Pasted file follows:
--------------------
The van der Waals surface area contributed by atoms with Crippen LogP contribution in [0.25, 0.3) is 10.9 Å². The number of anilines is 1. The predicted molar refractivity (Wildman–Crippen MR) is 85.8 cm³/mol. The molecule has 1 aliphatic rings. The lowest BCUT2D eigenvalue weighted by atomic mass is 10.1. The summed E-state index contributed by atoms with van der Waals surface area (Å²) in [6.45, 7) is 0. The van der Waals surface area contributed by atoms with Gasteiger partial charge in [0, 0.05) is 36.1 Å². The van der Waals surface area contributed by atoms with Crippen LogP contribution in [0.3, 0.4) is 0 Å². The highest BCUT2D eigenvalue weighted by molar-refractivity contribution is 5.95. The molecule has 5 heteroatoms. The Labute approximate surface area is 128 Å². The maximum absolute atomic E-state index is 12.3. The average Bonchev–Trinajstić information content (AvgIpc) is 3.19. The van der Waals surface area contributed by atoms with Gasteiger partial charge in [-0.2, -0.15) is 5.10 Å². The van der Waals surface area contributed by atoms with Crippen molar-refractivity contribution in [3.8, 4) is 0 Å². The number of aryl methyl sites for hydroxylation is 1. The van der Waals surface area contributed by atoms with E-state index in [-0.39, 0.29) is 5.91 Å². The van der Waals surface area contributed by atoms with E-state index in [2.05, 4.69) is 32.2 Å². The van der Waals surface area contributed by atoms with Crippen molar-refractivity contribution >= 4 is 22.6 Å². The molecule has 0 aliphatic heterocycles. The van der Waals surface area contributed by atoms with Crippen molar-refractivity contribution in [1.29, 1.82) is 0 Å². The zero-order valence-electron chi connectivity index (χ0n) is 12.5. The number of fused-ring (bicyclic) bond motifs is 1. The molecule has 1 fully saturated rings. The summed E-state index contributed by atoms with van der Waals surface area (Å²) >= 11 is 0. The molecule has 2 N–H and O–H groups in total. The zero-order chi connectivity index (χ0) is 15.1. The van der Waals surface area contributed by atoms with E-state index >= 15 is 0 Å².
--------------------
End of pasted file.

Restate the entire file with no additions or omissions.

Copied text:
The van der Waals surface area contributed by atoms with Crippen LogP contribution in [0.25, 0.3) is 10.9 Å². The number of anilines is 1. The predicted molar refractivity (Wildman–Crippen MR) is 85.8 cm³/mol. The molecule has 1 aliphatic rings. The lowest BCUT2D eigenvalue weighted by atomic mass is 10.1. The summed E-state index contributed by atoms with van der Waals surface area (Å²) in [6.45, 7) is 0. The van der Waals surface area contributed by atoms with Gasteiger partial charge in [0, 0.05) is 36.1 Å². The van der Waals surface area contributed by atoms with Crippen LogP contribution in [0.3, 0.4) is 0 Å². The highest BCUT2D eigenvalue weighted by molar-refractivity contribution is 5.95. The molecule has 5 heteroatoms. The Labute approximate surface area is 128 Å². The maximum absolute atomic E-state index is 12.3. The average Bonchev–Trinajstić information content (AvgIpc) is 3.19. The van der Waals surface area contributed by atoms with Gasteiger partial charge in [-0.2, -0.15) is 5.10 Å². The van der Waals surface area contributed by atoms with Crippen molar-refractivity contribution in [3.8, 4) is 0 Å². The number of aryl methyl sites for hydroxylation is 1. The van der Waals surface area contributed by atoms with E-state index in [-0.39, 0.29) is 5.91 Å². The van der Waals surface area contributed by atoms with E-state index in [2.05, 4.69) is 32.2 Å². The van der Waals surface area contributed by atoms with Crippen molar-refractivity contribution >= 4 is 22.6 Å². The molecule has 0 aliphatic heterocycles. The van der Waals surface area contributed by atoms with Crippen molar-refractivity contribution in [1.29, 1.82) is 0 Å². The zero-order valence-electron chi connectivity index (χ0n) is 12.5. The number of fused-ring (bicyclic) bond motifs is 1. The molecule has 1 fully saturated rings. The summed E-state index contributed by atoms with van der Waals surface area (Å²) >= 11 is 0. The molecule has 2 N–H and O–H groups in total. The zero-order chi connectivity index (χ0) is 15.1. The van der Waals surface area contributed by atoms with E-state index >= 15 is 0 Å².